About this blogger:
A theorist, organist, and conductor, Jeff Ostrowski holds his B.M. in Music Theory from the University of Kansas (2004), and did graduate work in Musicology. He serves as choirmaster for the new FSSP parish in Los Angeles, where he resides with his wife and children.
Connect on Facebook:
Connect on Twitter:
“If the right is given to African tribes to include their pagan traditions in the liturgy, I think the same should also be given to the rite of a thousand year-old Christian Church, based on a much older Roman tradition.”
— Professor László Dobszay

ABOUT US  |  OUR HEADER  |  ARCHIVE
Brébeuf Hymn #517 • “Veni Redemptor Gentium”
published 24 July 2019 by Jeff Ostrowski

In the Brébeuf Hymnal, the famous Advent text “Veni Redemptor Gentium” is used with several melodies. Here is an example, recorded by a young lady in 8th grade:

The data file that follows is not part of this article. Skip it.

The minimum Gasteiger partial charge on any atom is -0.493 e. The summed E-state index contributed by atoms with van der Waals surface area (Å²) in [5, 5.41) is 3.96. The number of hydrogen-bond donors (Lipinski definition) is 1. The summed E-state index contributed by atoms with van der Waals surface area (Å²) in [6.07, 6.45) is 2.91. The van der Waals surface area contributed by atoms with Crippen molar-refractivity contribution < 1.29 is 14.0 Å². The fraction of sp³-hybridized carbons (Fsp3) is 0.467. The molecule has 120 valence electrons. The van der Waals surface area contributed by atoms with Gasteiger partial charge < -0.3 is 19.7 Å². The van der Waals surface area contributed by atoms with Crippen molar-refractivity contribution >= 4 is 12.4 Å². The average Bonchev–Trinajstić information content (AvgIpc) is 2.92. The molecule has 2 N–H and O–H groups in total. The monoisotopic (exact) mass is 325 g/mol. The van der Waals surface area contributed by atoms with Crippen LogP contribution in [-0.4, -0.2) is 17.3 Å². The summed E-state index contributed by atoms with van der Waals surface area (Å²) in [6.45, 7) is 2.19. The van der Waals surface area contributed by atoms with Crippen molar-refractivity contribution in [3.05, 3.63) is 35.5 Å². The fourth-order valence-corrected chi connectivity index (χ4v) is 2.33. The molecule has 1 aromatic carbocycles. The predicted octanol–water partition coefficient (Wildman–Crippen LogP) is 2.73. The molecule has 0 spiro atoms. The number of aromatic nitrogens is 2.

You can hear the individual tracks if you visit the Brébeuf website and scroll to #517.

“O Heiland Reiss” is a famous Advent melody—and the Brébeuf Hymnal uses that melody with several different texts, including an English translation of “O Heiland Reiss” by an FSSP priest. Catholic hymnals often use this melody with various texts, and here are several examples:

    * *  O Heiland reiss die Himmel auf • Pope Pius XII Hymnal (1959)

    * *  O Heiland reiss die Himmel auf • Catholic Hymnal (1957)

    * *  O Heiland reiss die Himmel auf • Catholic Hymnal (1936)

    * *  O Heiland reiss die Himmel auf • Catholic Hymnal (1910)

    * *  O Heiland reiss die Himmel auf • Catholic Hymnal (1885)

    * *  O Heiland reiss die Himmel auf • Catholic Hymnal (1989)

(“O Heiland Reiss” is the tune you hear in the video above.)

Over the next few months, we hope to explain why such flexibility—of texts and tunes—is crucial.